Conservation begins at home
Published: Jul 17, 2019Newquay Zoo staff, volunteers and students have recently conducted a number of small mammal and bat surveys to find out more about these obscure (and often nocturnal) native species within the zoo.
Newquay Zoo’s conservation projects work to protect many incredible species both in the UK and overseas, such as the Critically Endangered Sulawesi crested black macaque or the Owston’s civet. After all, the vision of Wild Planet Trust (the parent charity of Newquay Zoo, Paignton Zoo and Living Coasts) is ‘A world rich in wildlife in wild places’.
However, zoos are largely green places themselves and act as important habitats for native flora and fauna. Conservation can begin at home. That’s why Newquay Zoo staff, volunteers and students recently conducted a number of small mammal and bat surveys to find out more about these obscure (and often nocturnal) species in the zoo.
Led by Dr. Mark Harrison, Newquay Zoo’s Higher Education Coordinator, the team started off with small mammal surveys. They set up 12 Longworth traps across the site each evening for two consecutive days. The traps were furnished with bedding and fresh food so that anything caught would be OK through the night. Each morning the traps were checked, animals caught were identified and then released back into the zoo to go about their day.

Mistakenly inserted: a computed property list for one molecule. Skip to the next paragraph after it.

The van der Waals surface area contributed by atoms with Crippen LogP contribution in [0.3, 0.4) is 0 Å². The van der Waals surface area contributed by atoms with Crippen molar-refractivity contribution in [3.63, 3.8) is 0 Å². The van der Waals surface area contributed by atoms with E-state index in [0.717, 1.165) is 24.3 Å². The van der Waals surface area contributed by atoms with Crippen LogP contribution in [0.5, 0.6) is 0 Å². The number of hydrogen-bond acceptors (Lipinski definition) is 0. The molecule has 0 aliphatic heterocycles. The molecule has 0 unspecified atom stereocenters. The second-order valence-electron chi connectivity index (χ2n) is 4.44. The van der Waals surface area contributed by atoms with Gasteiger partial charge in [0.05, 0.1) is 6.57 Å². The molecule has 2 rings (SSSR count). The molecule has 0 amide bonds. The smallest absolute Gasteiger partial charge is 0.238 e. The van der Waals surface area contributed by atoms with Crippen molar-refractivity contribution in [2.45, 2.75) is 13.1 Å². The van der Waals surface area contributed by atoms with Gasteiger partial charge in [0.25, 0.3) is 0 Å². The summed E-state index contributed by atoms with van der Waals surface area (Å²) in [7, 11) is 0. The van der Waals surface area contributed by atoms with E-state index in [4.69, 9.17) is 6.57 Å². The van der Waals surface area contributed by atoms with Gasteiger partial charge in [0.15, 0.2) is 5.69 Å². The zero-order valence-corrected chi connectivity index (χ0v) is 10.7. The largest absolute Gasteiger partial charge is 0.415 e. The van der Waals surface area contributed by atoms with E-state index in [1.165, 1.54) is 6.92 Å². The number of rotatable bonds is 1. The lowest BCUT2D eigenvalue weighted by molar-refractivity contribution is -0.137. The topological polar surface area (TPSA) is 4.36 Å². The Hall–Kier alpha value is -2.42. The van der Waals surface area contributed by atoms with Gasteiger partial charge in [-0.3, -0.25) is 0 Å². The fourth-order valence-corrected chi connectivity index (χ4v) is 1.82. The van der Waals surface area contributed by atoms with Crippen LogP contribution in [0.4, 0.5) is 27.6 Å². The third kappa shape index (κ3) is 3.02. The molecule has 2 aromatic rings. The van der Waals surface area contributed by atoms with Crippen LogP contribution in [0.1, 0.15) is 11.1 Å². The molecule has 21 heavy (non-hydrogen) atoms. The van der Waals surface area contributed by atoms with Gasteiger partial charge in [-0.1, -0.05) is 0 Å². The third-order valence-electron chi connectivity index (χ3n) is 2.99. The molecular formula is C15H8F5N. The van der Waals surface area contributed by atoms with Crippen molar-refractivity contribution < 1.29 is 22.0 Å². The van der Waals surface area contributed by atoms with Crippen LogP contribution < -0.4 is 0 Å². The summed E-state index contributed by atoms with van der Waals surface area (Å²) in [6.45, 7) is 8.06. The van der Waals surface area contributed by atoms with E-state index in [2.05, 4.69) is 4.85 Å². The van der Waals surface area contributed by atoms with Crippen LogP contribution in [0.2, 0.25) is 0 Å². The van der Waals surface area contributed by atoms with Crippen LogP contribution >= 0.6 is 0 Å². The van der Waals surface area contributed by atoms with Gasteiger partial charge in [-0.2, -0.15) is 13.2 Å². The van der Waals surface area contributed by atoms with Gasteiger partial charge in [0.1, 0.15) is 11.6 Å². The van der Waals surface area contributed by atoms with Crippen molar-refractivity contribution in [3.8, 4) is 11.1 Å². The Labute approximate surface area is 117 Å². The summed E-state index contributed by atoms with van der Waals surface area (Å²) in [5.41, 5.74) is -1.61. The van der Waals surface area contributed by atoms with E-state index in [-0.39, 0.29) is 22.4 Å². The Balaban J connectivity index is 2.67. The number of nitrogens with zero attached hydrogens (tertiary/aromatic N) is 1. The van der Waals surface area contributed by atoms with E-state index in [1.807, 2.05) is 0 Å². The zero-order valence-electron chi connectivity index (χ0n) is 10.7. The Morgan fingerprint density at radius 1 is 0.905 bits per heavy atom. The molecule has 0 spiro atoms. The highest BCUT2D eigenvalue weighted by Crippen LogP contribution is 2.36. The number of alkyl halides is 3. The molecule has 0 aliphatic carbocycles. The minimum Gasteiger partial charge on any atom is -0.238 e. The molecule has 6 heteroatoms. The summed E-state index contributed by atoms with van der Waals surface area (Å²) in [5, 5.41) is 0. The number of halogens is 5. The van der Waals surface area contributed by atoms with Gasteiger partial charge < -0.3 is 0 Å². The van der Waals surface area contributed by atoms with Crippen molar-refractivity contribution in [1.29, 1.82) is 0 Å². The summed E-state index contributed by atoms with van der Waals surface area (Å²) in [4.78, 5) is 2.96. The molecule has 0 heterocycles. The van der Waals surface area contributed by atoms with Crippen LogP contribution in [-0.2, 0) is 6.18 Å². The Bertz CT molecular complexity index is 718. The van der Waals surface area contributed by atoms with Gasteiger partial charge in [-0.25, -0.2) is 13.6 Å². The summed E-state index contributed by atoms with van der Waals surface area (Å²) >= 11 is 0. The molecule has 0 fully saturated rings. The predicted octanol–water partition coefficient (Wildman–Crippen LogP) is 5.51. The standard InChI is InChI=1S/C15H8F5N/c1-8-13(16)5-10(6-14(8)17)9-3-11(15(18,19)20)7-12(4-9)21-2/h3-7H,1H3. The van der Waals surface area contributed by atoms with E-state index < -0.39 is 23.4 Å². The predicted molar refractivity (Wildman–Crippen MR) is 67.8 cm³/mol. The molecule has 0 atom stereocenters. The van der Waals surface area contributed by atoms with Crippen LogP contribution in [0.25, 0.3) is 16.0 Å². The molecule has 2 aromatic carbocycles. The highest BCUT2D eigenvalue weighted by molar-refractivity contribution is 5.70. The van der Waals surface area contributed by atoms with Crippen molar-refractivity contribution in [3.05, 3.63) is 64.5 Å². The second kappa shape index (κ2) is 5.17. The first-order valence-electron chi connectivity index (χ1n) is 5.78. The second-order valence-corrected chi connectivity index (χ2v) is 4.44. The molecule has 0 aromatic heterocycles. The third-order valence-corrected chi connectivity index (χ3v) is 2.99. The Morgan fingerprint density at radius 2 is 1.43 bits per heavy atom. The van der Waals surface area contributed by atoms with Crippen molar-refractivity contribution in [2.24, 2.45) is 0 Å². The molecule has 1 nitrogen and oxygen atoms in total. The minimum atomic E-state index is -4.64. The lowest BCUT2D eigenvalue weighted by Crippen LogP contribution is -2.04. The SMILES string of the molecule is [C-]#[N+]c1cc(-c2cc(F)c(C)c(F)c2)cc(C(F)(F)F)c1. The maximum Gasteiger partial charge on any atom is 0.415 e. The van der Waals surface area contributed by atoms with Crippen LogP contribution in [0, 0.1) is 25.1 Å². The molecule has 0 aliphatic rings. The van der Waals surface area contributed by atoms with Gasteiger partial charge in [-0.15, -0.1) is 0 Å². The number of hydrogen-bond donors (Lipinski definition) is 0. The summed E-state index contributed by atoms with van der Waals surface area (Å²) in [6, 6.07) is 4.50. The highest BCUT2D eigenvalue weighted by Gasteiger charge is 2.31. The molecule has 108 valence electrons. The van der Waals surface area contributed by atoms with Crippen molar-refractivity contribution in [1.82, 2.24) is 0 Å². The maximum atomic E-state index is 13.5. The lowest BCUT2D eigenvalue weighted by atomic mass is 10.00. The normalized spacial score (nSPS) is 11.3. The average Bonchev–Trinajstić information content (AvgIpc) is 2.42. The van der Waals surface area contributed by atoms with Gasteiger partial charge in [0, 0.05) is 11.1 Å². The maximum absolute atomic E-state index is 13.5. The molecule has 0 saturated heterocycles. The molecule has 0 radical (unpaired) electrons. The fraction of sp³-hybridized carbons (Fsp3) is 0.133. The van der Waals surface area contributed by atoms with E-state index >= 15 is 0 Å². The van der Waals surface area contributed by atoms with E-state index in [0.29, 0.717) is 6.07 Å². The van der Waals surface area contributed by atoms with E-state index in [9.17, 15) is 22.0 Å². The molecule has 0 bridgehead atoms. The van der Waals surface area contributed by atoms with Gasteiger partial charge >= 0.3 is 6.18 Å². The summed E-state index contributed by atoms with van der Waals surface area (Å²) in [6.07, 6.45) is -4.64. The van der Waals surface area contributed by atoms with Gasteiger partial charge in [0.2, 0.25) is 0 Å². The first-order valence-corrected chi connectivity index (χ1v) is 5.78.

The team also carried out a 1.5-hour-long bat survey across site. Conducted one evening following sunset, the team used specialized bat detectors to convert inaudible high pitched bat calls into sounds that could be heard and sonograms that could be seen. From this it was then possible for the team to identify the species.
Across the two days a total of 6 wood mice and 6 bank voles were identified (we can’t be sure whether any of these were caught twice). The northern half of the zoo towards the Savannah and Tarzan Trail seemed to be most popular with bank voles; more in-depth surveys would need to be conducted to confirm this.
The results of the bat survey identified a high abundance of pipistrelle bats, also concentrated in the northern half of the zoo. This was especially apparent near the Philippine spotted deer exhibit - as a section of their enclosure holds water,it may be that this is great for insects and thus bats! No other species were detected in this survey, however as it was relatively short we would expect to find more if we surveyed later into the evening.
This is just a sneaky peak into some of the Wild at Home projects that we are involved in and a small part of a broader package of work we have planned over the summer, so watch this space. To find out more about our conservation projects, please visit Wild Planet Trust website here.